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A DC Based Tech Startup, Run Mostly By Women

Home / WORK / A DC Based Tech Startup, Run Mostly By Women

A DC Based Tech Startup, Run Mostly By Women

Home / WORK / A DC Based Tech Startup, Run Mostly By Women
Tech startups around the country are still mostly run by men, but change is coming.
"Few women have reached the tech promised land; but today, large and small companies alike are making direct efforts to bring women to the table."

Walk into any technology centered meeting of the minds and it’s not hard to notice the great female to male disparity that exists throughout.

Few women have reached the tech promised land; but today, large and small companies alike are making direct efforts to bring women to the table.

Companies like Social Driver— a full service digital agency start-up in DC– is making a point of tipping the gender imbalance scale.

Housed in the ultra sleek WeWork Wonder Bread Factory co-working space in the Shaw-Howard University neighborhood, the still growing company has ballooned to a staff of 25. So why are women (and millennials) flocking to Social Driver? The staff swears by their the culture.

Social Driver has accomplished what many companies are striving to do today– create a  crave-worthy culture. They hire for fit, promote a flexible work environment, and allow employees to decide on their own what their future with the company looks like.

Last week, we sat down with the women of Social Driver and talked innovation, women in tech, and what makes Social Driver such a great place to work.

CS: What sets Social Driver apart from the rest?

“We want our clients to be the first in their industry to do something. We work with an automaker and they’re the first to have their government  relations team on social media. It’s not about creating a new message, its about engaging in a meaningful way.” – Emily, 23, Managing Strategist

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Emily, 23, lounges in the common room of hip coworking space WeWork DC.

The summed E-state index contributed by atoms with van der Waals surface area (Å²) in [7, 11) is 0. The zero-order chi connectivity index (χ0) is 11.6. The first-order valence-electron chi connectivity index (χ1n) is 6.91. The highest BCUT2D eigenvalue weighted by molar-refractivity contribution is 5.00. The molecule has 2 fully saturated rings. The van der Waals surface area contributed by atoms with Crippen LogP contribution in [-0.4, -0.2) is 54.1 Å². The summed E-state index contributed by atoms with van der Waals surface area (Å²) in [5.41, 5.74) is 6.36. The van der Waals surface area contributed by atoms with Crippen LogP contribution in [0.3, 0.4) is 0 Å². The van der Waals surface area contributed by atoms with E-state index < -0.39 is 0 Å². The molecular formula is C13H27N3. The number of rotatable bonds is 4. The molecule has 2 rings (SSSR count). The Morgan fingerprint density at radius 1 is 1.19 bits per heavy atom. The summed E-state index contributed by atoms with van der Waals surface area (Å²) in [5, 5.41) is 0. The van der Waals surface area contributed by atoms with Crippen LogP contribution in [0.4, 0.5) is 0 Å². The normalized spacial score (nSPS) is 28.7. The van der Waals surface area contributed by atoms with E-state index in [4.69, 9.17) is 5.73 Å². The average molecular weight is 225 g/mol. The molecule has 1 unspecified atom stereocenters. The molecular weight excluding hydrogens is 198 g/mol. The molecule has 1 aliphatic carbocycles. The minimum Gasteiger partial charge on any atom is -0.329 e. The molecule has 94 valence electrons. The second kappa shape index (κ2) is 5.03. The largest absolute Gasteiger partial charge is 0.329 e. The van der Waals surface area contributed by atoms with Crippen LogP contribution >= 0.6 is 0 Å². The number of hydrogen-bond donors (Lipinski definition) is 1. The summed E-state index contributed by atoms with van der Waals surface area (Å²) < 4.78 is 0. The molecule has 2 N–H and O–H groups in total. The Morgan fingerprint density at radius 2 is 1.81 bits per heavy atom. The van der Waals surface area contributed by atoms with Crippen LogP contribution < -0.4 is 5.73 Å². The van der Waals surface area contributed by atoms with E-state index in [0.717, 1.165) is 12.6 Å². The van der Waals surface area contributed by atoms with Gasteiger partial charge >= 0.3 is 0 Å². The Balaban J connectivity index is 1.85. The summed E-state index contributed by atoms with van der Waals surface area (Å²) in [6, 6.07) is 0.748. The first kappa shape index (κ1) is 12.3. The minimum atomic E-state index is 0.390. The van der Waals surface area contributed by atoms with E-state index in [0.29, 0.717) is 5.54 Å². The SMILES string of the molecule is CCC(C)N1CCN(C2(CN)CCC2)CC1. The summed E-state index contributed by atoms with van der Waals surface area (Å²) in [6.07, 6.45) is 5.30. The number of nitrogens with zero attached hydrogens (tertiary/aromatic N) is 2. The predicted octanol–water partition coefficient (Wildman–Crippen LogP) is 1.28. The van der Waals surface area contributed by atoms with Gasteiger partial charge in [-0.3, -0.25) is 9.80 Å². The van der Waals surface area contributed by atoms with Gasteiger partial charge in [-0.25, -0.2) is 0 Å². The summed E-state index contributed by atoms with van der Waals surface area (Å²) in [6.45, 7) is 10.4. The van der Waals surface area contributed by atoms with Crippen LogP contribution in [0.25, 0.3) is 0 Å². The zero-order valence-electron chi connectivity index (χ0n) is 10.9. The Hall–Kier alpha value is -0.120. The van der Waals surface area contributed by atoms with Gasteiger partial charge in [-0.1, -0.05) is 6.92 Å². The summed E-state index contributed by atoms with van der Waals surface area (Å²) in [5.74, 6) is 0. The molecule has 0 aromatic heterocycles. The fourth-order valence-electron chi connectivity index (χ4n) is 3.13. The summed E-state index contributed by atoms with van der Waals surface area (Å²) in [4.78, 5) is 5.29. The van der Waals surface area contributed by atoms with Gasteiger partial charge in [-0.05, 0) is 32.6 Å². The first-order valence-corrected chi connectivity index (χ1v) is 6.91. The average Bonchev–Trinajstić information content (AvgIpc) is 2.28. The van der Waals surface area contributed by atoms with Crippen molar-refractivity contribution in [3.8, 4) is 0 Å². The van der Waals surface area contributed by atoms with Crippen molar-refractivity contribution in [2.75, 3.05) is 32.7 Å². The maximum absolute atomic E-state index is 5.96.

CS: Why are millennials flocking to companies like Social Driver?

“I was in a big structured organization and there wasn’t really room to explore. Here I’m encouraged to be a troublemaker.”  – Melissa, 32, VP of Client Strategy

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From left: Julie Booher, Melissa Springer, Leah Reidy, Paige Howarth, Allie Smith, Emily Rasowsky, Leslie Albrecht.

“Our values are ingrained throughout everything we do. We put people before everything else.” -Paige, 23, Strategist

CS: What is Social Driver doing to ensure the next generation of women can enter the technology space?

“We recognize there is an opportunity for us to be mentors. For a few years now we have supported Rails Girls– an organization teaching young girls how to write code. We do everything we can to teach girls they can do whatever they want.” -Allie, 25, Marketing Strategist

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Julie, 27, is the Director of Client Strategy.

CS: Why hire millennials?

“The millennial generation asks why more than any other generation. If you don’t ask why then things wont change. We are pushing change to the next level.” -Julie, 27, Director of Client Strategy

“I’m starting my masters of fine arts in the fall, which means I’ll be taking night classes.  My office is being super flexible and talking to me about how we are going to do this together. I don’t have to choose between continuing my education or my job.- Paige, 23, Strategist

“What does tech mean anyway? You can tell anything to do whatever you want. It means everything.” -Leah, 29, Director of Client Strategy


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CAPITOL STANDARD STAFF
Your curated guide to work and play. CAPITOL STANDARD exists for affluent professionals obsessed with what’s next in their career and their lives. Follow us on Instagram @CapitolStandard.Disclaimer: It is appropriate to assume that articles posted on this column are sponsored, ads, or incentivized.